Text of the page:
Critical Coastal Areas

A Project of the Water and Land Use Studies Program at ABAG

The Association of Bay Area Governments (ABAG) is committed to ensuring the success of the State's Critical Coastal Areas Program, an innovative program to foster collaboration among local stakeholders and government agencies, including the California Coastal Commission, to better coordinate resources and focus efforts on coastal watersheds in critical need of protection from polluted runoff. A multi-agency statewide CCA Committee has identified an initial list of 101 CCAs along the coast and in San Francisco Bay.

ABAG has formed a partnership with the San Francisco Estuary Institute, the California Coastal Commission and the Bay Conservation and Development Commission in a pilot project to evaluate three critical coastal areas and their respective watersheds, and to provide technical assistance to local governments, non-governmental organizations and others involved in controlling land based sources of pollution entering these special areas of the California coast.

New
  • New watershed documentation is available from Phase I and Phase II of the pilot program. Please refer to SFEI web site
  • Public workshop in FMR Critical Coastal Area.
    Saturday, October 4, 2008 2:00 p.m.- 5:00 p.m.
    The San Mateo County Resource Conservation District (RCD), on behalf of the Steering Committee for the Fitzgerald Marine Reserve Critical Coastal Area Pilot Project, invites you to "Protecting Water Quality in Our Critical Coastal Area." This public workshop is for people to find out more about the pilot project and help develop a plan to reduce pollution into the Reserve from surrounding lands.

    WHERE: Pillar Ridge Manufactured Home Community 164 Culebra Lane, Moss Beach, CA 94038
    RSVP: (650) 712-7765 or renee@sanmateorcd.org by September 24th Refreshments will be provided.
  • New watershed planning documents available from out-of-region CCA pilot project in Trinidad, California. Click on ICWMP
Study Areas Background

The Critical Coastal Areas (CCA) Program is an innovative program to foster collaboration among local stakeholders and government agencies, to better coordinate resources and focus efforts on coastal watersheds in critical need of protection from polluted runoff. A multi-agency statewide CCA Committee has identified an initial list of 101 CCAs along the coast and in San Francisco Bay.

The Problem of Polluted Runoff

Throughout California's diverse 1,100-mile coast, there is a growing awareness of the problem of polluted runoff in our coastal waters-our rivers and estuaries, lakes and lagoons, bays and ocean. Polluted runoff is generated by a variety of land use activities, including urban development, agriculture, and forestry. Many of our coastal waters are degraded or threatened by polluted runoff-also known as Non-point source (NPS) pollution-which harms aquatic ecosystems, public health, and the local economy.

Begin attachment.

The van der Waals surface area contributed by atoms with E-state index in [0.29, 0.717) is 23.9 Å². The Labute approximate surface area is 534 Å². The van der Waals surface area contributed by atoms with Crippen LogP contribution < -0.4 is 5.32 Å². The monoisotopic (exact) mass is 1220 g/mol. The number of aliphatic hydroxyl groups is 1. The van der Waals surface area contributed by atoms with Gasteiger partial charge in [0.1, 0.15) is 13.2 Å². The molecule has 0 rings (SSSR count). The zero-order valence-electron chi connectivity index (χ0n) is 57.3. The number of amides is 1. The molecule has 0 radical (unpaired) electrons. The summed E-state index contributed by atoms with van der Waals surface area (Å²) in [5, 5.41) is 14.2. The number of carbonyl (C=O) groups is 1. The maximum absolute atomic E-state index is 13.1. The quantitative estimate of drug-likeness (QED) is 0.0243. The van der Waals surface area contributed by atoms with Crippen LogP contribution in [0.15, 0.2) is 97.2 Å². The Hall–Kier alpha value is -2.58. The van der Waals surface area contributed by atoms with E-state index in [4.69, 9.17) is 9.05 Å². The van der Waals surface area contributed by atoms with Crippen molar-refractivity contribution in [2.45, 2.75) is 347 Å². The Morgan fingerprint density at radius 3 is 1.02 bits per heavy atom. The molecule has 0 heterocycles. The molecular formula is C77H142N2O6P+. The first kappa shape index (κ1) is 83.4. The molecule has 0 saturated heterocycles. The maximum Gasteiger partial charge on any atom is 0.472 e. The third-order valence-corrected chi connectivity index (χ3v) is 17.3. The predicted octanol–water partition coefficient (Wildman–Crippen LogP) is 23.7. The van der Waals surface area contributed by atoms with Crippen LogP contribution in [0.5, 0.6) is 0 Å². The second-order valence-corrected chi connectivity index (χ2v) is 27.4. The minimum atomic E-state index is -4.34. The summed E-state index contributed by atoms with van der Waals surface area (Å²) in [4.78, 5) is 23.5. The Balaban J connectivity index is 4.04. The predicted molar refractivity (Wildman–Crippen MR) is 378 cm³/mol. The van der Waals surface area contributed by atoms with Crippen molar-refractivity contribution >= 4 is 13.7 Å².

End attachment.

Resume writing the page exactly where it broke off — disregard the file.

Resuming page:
How Does the CCA Program Work?

The CCA Program, part of the state's NPS Plan, is a non-regulatory planning tool to coordinate the efforts of multiple agencies and stakeholders, and direct resources to CCAs. The program's goal is to ensure that effective NPS management measures are implemented to protect or restore coastal water quality in CCAs. CCA identification supports the acquisition of grant funding by prioritizing protection efforts.

CCA Action Plan

Beginning with five pilot CCAs, the CCA Program will form teams of local stakeholders (watershed groups, special interest organizations, and community members) and government agencies (state, federal, and local) to develop community-based CCA Action Plans for addressing polluted runoff that threatens coastal resources within these CCAs.

The Action Plan will integrate and build on existing local watershed protection and restoration efforts, identify needs and available resources, focus the attention of responsible agencies, and coordinate with other relevant water quality protection programs.

ABAG is assisting with the development of web-based GIS tools and training, watershed management assessment, environmental and land use planning, and government relations. Our Fitzgerald Marine Reserve Critical Coastal Area (FMR CCA #29), San Mateo County: Preliminary Watersheds and Shoreline Assessment was made available to stakeholders on May 10, 2007. Additional GIS tool concepts are under development and policy analyses are in preparation to assist with pilot development and implementation.

Please see our sub-consultant's collection of web-based technical tools for watershed assessment.

For more information, contact: Kathleen Van Velsor, Senior Environmental Manager, ABAG
KathleenV@abag.ca.gov 510-464-7959


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